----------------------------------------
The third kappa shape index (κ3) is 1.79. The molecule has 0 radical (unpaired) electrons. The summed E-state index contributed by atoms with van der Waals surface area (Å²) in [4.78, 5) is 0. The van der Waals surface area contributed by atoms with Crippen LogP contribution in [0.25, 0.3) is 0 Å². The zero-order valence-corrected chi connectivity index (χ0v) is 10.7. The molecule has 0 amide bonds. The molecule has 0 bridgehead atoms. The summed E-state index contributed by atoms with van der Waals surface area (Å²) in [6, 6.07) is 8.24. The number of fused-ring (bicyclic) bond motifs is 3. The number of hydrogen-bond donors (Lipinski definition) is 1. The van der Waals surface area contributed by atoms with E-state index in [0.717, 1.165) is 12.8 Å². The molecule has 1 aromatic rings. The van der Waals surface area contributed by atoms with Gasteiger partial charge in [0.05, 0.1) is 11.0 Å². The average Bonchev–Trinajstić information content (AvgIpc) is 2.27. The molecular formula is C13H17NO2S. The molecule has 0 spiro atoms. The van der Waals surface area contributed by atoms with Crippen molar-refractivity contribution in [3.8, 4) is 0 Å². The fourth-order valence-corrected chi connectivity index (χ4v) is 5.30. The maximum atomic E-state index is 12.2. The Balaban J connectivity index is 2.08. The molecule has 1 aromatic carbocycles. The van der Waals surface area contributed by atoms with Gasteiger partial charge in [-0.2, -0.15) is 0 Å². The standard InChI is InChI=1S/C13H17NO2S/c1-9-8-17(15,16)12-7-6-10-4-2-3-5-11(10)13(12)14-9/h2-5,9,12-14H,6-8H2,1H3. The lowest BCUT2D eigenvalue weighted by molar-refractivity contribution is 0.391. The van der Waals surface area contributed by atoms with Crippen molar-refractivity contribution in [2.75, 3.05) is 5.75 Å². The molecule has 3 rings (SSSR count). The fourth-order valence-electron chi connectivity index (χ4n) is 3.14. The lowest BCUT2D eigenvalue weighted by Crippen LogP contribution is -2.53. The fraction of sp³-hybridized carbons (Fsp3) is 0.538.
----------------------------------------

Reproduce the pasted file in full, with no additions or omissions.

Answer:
The third kappa shape index (κ3) is 1.79. The molecule has 0 radical (unpaired) electrons. The summed E-state index contributed by atoms with van der Waals surface area (Å²) in [4.78, 5) is 0. The van der Waals surface area contributed by atoms with Crippen LogP contribution in [0.25, 0.3) is 0 Å². The zero-order valence-corrected chi connectivity index (χ0v) is 10.7. The molecule has 0 amide bonds. The molecule has 0 bridgehead atoms. The summed E-state index contributed by atoms with van der Waals surface area (Å²) in [6, 6.07) is 8.24. The number of fused-ring (bicyclic) bond motifs is 3. The number of hydrogen-bond donors (Lipinski definition) is 1. The van der Waals surface area contributed by atoms with E-state index in [0.717, 1.165) is 12.8 Å². The molecule has 1 aromatic rings. The van der Waals surface area contributed by atoms with Gasteiger partial charge in [0.05, 0.1) is 11.0 Å². The average Bonchev–Trinajstić information content (AvgIpc) is 2.27. The molecular formula is C13H17NO2S. The molecule has 0 spiro atoms. The van der Waals surface area contributed by atoms with Crippen molar-refractivity contribution in [3.8, 4) is 0 Å². The fourth-order valence-corrected chi connectivity index (χ4v) is 5.30. The maximum atomic E-state index is 12.2. The Balaban J connectivity index is 2.08. The molecule has 1 aromatic carbocycles. The van der Waals surface area contributed by atoms with Gasteiger partial charge in [-0.2, -0.15) is 0 Å². The standard InChI is InChI=1S/C13H17NO2S/c1-9-8-17(15,16)12-7-6-10-4-2-3-5-11(10)13(12)14-9/h2-5,9,12-14H,6-8H2,1H3. The lowest BCUT2D eigenvalue weighted by molar-refractivity contribution is 0.391. The van der Waals surface area contributed by atoms with Crippen molar-refractivity contribution in [2.75, 3.05) is 5.75 Å². The molecule has 3 rings (SSSR count). The fourth-order valence-electron chi connectivity index (χ4n) is 3.14. The lowest BCUT2D eigenvalue weighted by Crippen LogP contribution is -2.53. The fraction of sp³-hybridized carbons (Fsp3) is 0.538.